Professional tour golfers are continually striving to improve their performances on the golf course because playing standards on the PGA and LPGA tours are continually rising with a greater percentage of golfers at the top of the golf tree.
When they make swing changes they have the time and money to do it. These tour golfers can spend many hours working on their changes with the complete supervision of a competent and experienced golf instructor.
So here's three suggestions for how to go about making the change with a minimal amount of discomfort.
Please remember this advice...do not become the guinea pig for some overly confident golf instructor who wants to dramatically change your golf swing to make it look like a tour stars.
"Only make the change if you truly believe that you will play a lot better than you currently do, and make a change to your technique to play better rather than trying to imitate someone playing well at the moment".
Making swing changes is a lot more difficult to achieve than you might think, so really think about your decision carefully as the majority of big changes made to golf swings don't make the golfer play better.
In other words the failure rate is high, so if you're considering making a big change to your golf swing ask yourself this simple but important question;
Am I willing to pay the price?
Pro Tour Golf College.
As Asian Tour Qualifying School 2018 Approaches, We Look At The Stark Reality Of What You Need To Shoot To Get a Tour Card.
Think about this; at the 2017 Asian Qualifying School over 550 players entered, with just 36 getting a card. Thats only 7%!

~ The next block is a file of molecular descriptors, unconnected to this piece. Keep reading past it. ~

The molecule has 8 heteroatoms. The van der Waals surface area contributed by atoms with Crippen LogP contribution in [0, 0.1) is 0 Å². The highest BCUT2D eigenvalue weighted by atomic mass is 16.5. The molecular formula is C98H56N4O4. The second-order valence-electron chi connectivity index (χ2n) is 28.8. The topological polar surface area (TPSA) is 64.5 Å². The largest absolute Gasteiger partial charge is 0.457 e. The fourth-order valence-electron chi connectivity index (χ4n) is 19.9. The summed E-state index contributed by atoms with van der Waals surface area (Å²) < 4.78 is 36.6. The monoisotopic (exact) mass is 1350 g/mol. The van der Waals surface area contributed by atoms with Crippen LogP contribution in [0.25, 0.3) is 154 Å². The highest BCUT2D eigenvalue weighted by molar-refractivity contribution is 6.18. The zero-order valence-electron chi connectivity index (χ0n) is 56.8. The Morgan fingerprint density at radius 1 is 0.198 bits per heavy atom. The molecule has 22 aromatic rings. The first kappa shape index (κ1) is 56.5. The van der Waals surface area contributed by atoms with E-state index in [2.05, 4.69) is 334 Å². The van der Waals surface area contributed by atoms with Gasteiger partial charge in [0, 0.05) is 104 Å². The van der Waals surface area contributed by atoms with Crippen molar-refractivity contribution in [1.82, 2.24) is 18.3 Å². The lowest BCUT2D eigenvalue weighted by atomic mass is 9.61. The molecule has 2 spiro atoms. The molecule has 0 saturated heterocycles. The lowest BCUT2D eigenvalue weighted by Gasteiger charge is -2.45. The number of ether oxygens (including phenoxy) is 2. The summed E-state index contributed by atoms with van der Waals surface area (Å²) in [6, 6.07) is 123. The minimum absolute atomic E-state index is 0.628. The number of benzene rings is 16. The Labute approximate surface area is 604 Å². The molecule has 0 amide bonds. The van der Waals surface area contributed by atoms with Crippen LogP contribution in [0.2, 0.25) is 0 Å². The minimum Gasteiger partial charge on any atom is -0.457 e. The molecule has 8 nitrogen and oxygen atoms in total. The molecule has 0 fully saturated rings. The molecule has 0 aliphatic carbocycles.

Almost 400 elite amateur and professional golfers from thirty countries around the globe entered the first stage of Asian Tour School in 2017 to try and earn playing rights for this season.
Of the nearly 400 entries for first stage, just 85 golfers from 2 qualifying courses in Thailand made it through to the final stage and a chance to play for pay on the Asian Tour.
144 golfers were exempt from the first stage of qualifying and went straight to the final stage where they were joined by the 85 who were good enough to get through the grueling first stage qualification process. Of the 223 players in the field for the final stage just 36 (16%) earned a card and the privilege of playing on the Asian Tour.
Think about this for a moment; nearly 550 golfers went to Asian Tour School in 2017 and just 36 (7%) earned a card. That's the harsh reality of qualifying right there!
Week 1 - Section A Group
56 players competed at Windsor Park, where 12 out of the 56 qualified on a score of -5 or better (283). This meant that you needed to score 70.75 on average at this golf course to move through to the final stage. 101 players competed at Suvarnabhumi, where the leading 22 qualified and moved through to the final stage with a score of -8 or better (280). This meant you needed to score 70 on average to qualify for the final stage.
Week 2 - Section B Group
116 players competed at Windsor Park, where 25 out of the 116 qualified on a score of -8 or better (280). This meant that you needed to score 70 on average to move through to the final stage. 121 players competed at Suvarnabhumi, where the leading 26 qualified and moved through to the final stage with a score of -13 or better (275). This meant you needed to score 68.75 on average to qualify for the final stage. Thats an average of -3 per round.